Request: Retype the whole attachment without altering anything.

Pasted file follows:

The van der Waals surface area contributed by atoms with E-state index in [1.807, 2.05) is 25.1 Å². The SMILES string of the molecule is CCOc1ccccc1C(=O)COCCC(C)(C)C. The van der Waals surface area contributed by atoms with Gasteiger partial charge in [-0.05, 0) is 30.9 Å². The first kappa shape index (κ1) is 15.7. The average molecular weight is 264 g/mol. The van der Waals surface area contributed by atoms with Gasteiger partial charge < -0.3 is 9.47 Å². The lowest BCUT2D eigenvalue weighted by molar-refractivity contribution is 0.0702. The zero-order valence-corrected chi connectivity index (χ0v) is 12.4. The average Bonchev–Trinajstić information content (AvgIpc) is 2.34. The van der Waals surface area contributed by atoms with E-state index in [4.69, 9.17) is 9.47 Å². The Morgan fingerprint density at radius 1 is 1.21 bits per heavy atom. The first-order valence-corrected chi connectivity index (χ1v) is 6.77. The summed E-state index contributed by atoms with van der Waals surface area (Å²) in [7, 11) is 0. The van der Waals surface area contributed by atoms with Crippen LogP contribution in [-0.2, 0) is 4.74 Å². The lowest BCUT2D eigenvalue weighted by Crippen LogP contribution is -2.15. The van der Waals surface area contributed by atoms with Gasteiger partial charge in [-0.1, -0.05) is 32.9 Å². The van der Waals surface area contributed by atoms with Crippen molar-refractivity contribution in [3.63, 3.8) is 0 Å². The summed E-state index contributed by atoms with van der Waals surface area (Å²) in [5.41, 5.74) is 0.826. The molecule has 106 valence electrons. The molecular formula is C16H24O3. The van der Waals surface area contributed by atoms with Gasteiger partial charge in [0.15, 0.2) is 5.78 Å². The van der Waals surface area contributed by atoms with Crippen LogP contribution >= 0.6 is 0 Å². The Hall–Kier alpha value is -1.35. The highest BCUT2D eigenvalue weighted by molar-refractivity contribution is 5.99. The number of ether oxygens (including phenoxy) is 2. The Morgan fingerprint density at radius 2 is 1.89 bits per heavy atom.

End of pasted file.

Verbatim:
The van der Waals surface area contributed by atoms with E-state index in [1.807, 2.05) is 25.1 Å². The SMILES string of the molecule is CCOc1ccccc1C(=O)COCCC(C)(C)C. The van der Waals surface area contributed by atoms with Gasteiger partial charge in [-0.05, 0) is 30.9 Å². The first kappa shape index (κ1) is 15.7. The average molecular weight is 264 g/mol. The van der Waals surface area contributed by atoms with Gasteiger partial charge < -0.3 is 9.47 Å². The lowest BCUT2D eigenvalue weighted by molar-refractivity contribution is 0.0702. The zero-order valence-corrected chi connectivity index (χ0v) is 12.4. The average Bonchev–Trinajstić information content (AvgIpc) is 2.34. The van der Waals surface area contributed by atoms with E-state index in [4.69, 9.17) is 9.47 Å². The Morgan fingerprint density at radius 1 is 1.21 bits per heavy atom. The first-order valence-corrected chi connectivity index (χ1v) is 6.77. The summed E-state index contributed by atoms with van der Waals surface area (Å²) in [7, 11) is 0. The van der Waals surface area contributed by atoms with Crippen LogP contribution in [-0.2, 0) is 4.74 Å². The lowest BCUT2D eigenvalue weighted by Crippen LogP contribution is -2.15. The van der Waals surface area contributed by atoms with Gasteiger partial charge in [-0.1, -0.05) is 32.9 Å². The van der Waals surface area contributed by atoms with Crippen molar-refractivity contribution in [3.63, 3.8) is 0 Å². The summed E-state index contributed by atoms with van der Waals surface area (Å²) in [5.41, 5.74) is 0.826. The molecule has 106 valence electrons. The molecular formula is C16H24O3. The van der Waals surface area contributed by atoms with Gasteiger partial charge in [0.15, 0.2) is 5.78 Å². The van der Waals surface area contributed by atoms with Crippen LogP contribution >= 0.6 is 0 Å². The Hall–Kier alpha value is -1.35. The highest BCUT2D eigenvalue weighted by molar-refractivity contribution is 5.99. The number of ether oxygens (including phenoxy) is 2. The Morgan fingerprint density at radius 2 is 1.89 bits per heavy atom.